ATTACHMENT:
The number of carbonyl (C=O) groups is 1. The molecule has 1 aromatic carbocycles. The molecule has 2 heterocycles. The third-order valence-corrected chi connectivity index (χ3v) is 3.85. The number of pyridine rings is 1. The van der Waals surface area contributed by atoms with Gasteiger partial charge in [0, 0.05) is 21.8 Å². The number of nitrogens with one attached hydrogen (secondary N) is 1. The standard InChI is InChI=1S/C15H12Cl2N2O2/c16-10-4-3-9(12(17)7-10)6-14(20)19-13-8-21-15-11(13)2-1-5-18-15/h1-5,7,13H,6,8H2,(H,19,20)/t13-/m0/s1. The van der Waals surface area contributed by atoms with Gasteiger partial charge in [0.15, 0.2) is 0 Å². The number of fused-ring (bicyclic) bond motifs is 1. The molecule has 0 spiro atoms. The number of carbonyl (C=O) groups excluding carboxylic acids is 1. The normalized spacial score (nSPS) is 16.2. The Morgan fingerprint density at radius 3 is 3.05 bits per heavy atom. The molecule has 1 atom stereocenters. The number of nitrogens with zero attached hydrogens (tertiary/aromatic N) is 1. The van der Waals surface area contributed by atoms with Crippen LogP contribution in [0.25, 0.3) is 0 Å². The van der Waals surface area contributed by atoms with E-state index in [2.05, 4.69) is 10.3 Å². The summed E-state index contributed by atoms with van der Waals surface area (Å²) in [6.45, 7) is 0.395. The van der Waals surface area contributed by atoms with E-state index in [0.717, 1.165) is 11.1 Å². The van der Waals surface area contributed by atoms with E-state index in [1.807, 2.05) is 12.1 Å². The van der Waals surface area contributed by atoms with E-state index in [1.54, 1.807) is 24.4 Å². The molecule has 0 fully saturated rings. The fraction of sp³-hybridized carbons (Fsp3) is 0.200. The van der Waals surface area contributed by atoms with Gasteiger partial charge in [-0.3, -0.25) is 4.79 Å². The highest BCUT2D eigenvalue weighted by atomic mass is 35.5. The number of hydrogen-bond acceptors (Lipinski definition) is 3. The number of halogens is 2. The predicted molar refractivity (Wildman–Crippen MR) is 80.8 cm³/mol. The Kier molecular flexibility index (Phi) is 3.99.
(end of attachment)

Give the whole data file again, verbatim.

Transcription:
The number of carbonyl (C=O) groups is 1. The molecule has 1 aromatic carbocycles. The molecule has 2 heterocycles. The third-order valence-corrected chi connectivity index (χ3v) is 3.85. The number of pyridine rings is 1. The van der Waals surface area contributed by atoms with Gasteiger partial charge in [0, 0.05) is 21.8 Å². The number of nitrogens with one attached hydrogen (secondary N) is 1. The standard InChI is InChI=1S/C15H12Cl2N2O2/c16-10-4-3-9(12(17)7-10)6-14(20)19-13-8-21-15-11(13)2-1-5-18-15/h1-5,7,13H,6,8H2,(H,19,20)/t13-/m0/s1. The van der Waals surface area contributed by atoms with Gasteiger partial charge in [0.15, 0.2) is 0 Å². The number of fused-ring (bicyclic) bond motifs is 1. The molecule has 0 spiro atoms. The number of carbonyl (C=O) groups excluding carboxylic acids is 1. The normalized spacial score (nSPS) is 16.2. The Morgan fingerprint density at radius 3 is 3.05 bits per heavy atom. The molecule has 1 atom stereocenters. The number of nitrogens with zero attached hydrogens (tertiary/aromatic N) is 1. The van der Waals surface area contributed by atoms with Crippen LogP contribution in [0.25, 0.3) is 0 Å². The van der Waals surface area contributed by atoms with E-state index in [2.05, 4.69) is 10.3 Å². The summed E-state index contributed by atoms with van der Waals surface area (Å²) in [6.45, 7) is 0.395. The van der Waals surface area contributed by atoms with E-state index in [0.717, 1.165) is 11.1 Å². The van der Waals surface area contributed by atoms with E-state index in [1.807, 2.05) is 12.1 Å². The van der Waals surface area contributed by atoms with E-state index in [1.54, 1.807) is 24.4 Å². The molecule has 0 fully saturated rings. The fraction of sp³-hybridized carbons (Fsp3) is 0.200. The van der Waals surface area contributed by atoms with Gasteiger partial charge in [-0.3, -0.25) is 4.79 Å². The highest BCUT2D eigenvalue weighted by atomic mass is 35.5. The number of hydrogen-bond acceptors (Lipinski definition) is 3. The number of halogens is 2. The predicted molar refractivity (Wildman–Crippen MR) is 80.8 cm³/mol. The Kier molecular flexibility index (Phi) is 3.99.